Travels: Two Days in Alsace and Germany


Pierre and I have been in France for a week and I wish I could stay for another dozen. The weather is horrible, non-stop rain and thunderstorms, and we nearly canceled the trip due to a last minute emergency on my part (the thing on my face turned out to be an infection requiring multiple doctor visits, medication, and I’m still in recovery). Then Pierre got food poisoning (no more steak tartare for this guy) our second day in Paris. It seemed like everything was working against us! But somehow, we managed and I can’t imagine a better vacation.

We spent the first few days in Paris, and then took the TGV to Alsace yesterday to see Pierre’s parents. Pierre’s family is originally from Brittany (where we visited last year) but he was raised in Alsace. His mom and dad picked us up from Strasbourg, the capital city of Alsace, where we spent hours touring the city…

So picturesque and peaceful…

…a peek at the magnificent Strasbourg Cathedral. Don’t forget about it’s equally famous astronomical clock.

Rainy afternoon

From Strasbourg we drove an hour north to a very small town surrounded by wheat fields called Wissembourg, Pierre’s hometown. It’s literally at the border of France and Germany, and the center of town is a single street lined in medieval-style buildings and a surprising number of pâtisseries, the windows filled with kugelhopf.

This will be the relaxing part of our vacation,” Pierre declared. And that it was. For the next three days we would literally do nothing but relax in his parent’s home. Memorable home-cooked dishes, fresh fruits and vegetables from the garden, wine at every meal, short walks into town, and reading and working from our room, which was practically a house itself. Some of my favorite photos from the last two days…

The cheese course at the end of each meal. Usually about five cheeses, and always with a fresh baguette.

Afternoon tea time…

…and then apéritif a few hours later.

Pierre’s mom makes amazing fruit jams with fruit from her own garden. Three ingredients and nothing else: fruit, sugar, and lemon juice.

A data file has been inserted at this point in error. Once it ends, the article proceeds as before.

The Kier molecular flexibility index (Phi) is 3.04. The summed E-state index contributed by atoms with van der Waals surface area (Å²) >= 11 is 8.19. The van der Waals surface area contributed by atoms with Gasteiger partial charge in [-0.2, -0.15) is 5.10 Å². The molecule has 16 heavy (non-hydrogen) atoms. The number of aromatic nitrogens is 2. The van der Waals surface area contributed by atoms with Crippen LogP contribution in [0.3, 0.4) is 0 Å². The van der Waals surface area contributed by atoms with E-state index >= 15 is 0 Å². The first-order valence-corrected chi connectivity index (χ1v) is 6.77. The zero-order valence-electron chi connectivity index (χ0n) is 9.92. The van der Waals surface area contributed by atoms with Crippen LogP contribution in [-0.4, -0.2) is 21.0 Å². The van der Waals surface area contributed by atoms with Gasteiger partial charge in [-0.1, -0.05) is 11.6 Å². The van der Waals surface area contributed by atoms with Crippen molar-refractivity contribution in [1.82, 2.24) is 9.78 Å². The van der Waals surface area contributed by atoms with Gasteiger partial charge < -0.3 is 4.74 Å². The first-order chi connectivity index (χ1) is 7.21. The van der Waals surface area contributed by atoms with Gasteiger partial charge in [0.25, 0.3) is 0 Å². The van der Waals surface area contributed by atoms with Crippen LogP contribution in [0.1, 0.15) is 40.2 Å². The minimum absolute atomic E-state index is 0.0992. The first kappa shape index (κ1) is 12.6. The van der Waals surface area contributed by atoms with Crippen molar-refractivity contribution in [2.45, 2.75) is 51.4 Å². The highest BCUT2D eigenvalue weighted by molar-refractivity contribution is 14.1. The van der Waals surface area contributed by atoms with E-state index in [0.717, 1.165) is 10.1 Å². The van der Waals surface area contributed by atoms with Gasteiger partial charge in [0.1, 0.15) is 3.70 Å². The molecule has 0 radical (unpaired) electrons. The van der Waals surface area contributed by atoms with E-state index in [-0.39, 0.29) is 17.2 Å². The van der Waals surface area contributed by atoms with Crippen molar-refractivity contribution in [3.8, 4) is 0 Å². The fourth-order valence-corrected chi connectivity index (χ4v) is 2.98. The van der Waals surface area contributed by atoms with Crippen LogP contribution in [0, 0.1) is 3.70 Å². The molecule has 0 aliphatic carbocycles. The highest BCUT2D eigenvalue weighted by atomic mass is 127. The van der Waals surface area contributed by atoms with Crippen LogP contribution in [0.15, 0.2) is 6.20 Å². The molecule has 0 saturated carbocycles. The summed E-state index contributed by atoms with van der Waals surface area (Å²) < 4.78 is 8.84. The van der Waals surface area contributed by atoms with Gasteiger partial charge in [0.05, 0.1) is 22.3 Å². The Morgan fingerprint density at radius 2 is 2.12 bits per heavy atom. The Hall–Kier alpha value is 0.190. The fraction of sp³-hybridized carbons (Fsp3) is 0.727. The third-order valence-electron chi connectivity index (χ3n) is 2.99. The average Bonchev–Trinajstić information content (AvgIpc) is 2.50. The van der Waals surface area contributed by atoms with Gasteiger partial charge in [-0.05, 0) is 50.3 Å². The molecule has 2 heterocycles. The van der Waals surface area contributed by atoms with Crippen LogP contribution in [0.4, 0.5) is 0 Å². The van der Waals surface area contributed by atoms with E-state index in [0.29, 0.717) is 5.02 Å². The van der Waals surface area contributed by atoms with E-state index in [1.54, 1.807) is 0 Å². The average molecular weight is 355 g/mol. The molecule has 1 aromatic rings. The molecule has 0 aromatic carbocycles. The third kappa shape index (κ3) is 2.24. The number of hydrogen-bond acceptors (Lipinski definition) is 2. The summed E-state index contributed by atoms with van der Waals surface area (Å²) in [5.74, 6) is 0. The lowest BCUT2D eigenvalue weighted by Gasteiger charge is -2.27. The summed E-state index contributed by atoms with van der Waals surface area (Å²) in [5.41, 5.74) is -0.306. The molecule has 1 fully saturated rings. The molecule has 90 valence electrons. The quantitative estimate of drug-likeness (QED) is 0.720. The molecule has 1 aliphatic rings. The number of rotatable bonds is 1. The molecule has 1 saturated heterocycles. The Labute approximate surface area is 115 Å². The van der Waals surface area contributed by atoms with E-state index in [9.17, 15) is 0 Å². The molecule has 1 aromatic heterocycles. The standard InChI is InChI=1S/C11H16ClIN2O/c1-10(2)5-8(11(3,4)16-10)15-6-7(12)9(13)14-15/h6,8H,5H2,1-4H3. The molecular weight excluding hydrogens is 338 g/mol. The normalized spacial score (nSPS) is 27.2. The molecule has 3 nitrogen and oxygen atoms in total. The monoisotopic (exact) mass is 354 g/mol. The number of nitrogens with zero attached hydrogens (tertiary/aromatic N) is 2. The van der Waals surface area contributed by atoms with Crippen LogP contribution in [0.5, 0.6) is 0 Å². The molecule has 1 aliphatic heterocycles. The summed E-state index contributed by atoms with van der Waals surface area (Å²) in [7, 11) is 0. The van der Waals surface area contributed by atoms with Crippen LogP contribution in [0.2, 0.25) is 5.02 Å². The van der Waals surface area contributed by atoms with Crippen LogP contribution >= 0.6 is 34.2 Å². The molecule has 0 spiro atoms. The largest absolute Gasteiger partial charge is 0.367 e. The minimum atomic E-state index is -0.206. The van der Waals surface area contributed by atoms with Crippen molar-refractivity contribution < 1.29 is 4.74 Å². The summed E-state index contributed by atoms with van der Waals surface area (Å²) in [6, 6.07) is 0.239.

Sliced baguette, butter, and then smear on the jam. Hot tea on the side.

The same fruit goes into her desserts – a new one made every afternoon! One day featured a mirabelle tart

…the next evening we devoured a truly summer sweet plum tart dusted in cinnamon and sugar.

On the savory side we ate zucchini gratin topped with grated gruyère. Done two ways: one with zucchini from the north of France (her garden) and the other from the south of France. We all concluded the one from the north was sweeter and more flavorful.

A simply prepared, and delicious duck

…then fresh trout in a light cream sauce with toasted almonds.

The trout was served with butter-cooked potatoes, each one so tiny, tender and sweet with just a bit of salt.

Salads were no afterthought, this one done with grilled octopus and chives, a balsamic dressing.

One afternoon we drove across the French border and to the town of Baden-Baden in Germany. It’s best known as a luxury spa town, but we stuck to…

…shopping, museums, and water.

Water? Oh yes. Thermal water. The water in Baden-Baden is naturally hot, free for drinking and thought to have healing powers.

Our trip was cut short from the thunderstorms and rain. But no worries, only a 30-minute drive back home, just in time for apéritif.

Foie gras and wine anyone? ;)